Accused Pedophile Malka Leifer Appeals Ruling That She Is Fit to Stand Trial

Leifer fled to Israel in 2008 after being indicted in Australia on 74 counts of rape and sexual assault ■ Leifer's attorneys say court's ruling isn't evidence-based

Aaron Rabinowitz
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Accused pedophile Malka Leifer at Jerusalem's District Court in 2018.
Accused pedophile Malka Leifer at Jerusalem's District Court in 2018.Credit: Mahmoud Illean / AP
Aaron Rabinowitz

Accused pedophile Malka Leifer appealed Wednesday an Israeli court ruling that she is mentally fit to stand trial for sexually abusing three sisters who were her students while she served as the headmistress of a Jewish school in Australia.

Leifer’s attorneys Tal Gabai and Yehuda Fried filed the petition with Israel’s High Court of Justice. They also asked the court to delay implementation of the Jerusalem District Court ruling to start extradition proceedings.

After its ruling in May, the Jerusalem District Court slated Leifer's next court session for July 20.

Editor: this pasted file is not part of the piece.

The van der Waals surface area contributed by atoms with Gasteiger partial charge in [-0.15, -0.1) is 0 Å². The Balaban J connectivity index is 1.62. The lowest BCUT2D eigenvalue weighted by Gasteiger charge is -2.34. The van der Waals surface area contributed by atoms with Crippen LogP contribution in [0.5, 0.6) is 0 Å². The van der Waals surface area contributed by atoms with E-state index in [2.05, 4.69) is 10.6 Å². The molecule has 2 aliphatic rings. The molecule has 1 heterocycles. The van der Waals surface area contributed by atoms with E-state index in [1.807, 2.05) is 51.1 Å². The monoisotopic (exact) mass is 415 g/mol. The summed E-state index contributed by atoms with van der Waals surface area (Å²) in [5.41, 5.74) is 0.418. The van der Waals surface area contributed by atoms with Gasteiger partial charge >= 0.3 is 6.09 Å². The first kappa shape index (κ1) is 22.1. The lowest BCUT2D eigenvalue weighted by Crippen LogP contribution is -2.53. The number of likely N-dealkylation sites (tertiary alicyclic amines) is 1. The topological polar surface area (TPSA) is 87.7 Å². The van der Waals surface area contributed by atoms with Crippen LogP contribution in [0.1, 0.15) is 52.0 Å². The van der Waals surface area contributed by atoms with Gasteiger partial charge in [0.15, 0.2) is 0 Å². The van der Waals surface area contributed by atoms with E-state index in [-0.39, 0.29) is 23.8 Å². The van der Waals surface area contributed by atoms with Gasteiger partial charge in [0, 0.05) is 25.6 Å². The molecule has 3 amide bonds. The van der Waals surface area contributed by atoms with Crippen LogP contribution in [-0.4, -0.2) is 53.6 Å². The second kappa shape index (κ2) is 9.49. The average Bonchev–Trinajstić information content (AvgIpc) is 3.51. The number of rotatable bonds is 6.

Leifer fled to Israel in 2008 after being indicted in Australia on 74 counts of rape and sexual assault. She was located by the Israel Police in 2014 and has since claimed that she is mentally unfit to stand trial, and in doing so, halting her extradition process.

In their appeal, Leifer's attorneys presented a long list of arguments against the medical opinions submitted by a panel of experts that had been set up by the district court, which found Leifer fit to stand trial, contradicting a previous opinion from 2016.

The attorneys argued that the opinion “has no basis in evidence, which are at the heart of the request to renew the extradition process.” They said the opinion discredits all past opinions, including those that determined that Leifer is faking her mental illness.

In addition, Gabai and Fried said that Israel Prison Service is sticking to its experts’ medical opinion saying Leifer is indeed mentally ill, adding that she is still on a high dosage of psychiatric medication.

Last year, the police recommended indicting Israel's former health minister Yaakov Litzman, who is from the same Ger hasidic sect as Leifer, for allegedly using his clout to influence the psychiatric opinion in her case and prevent her extradition.

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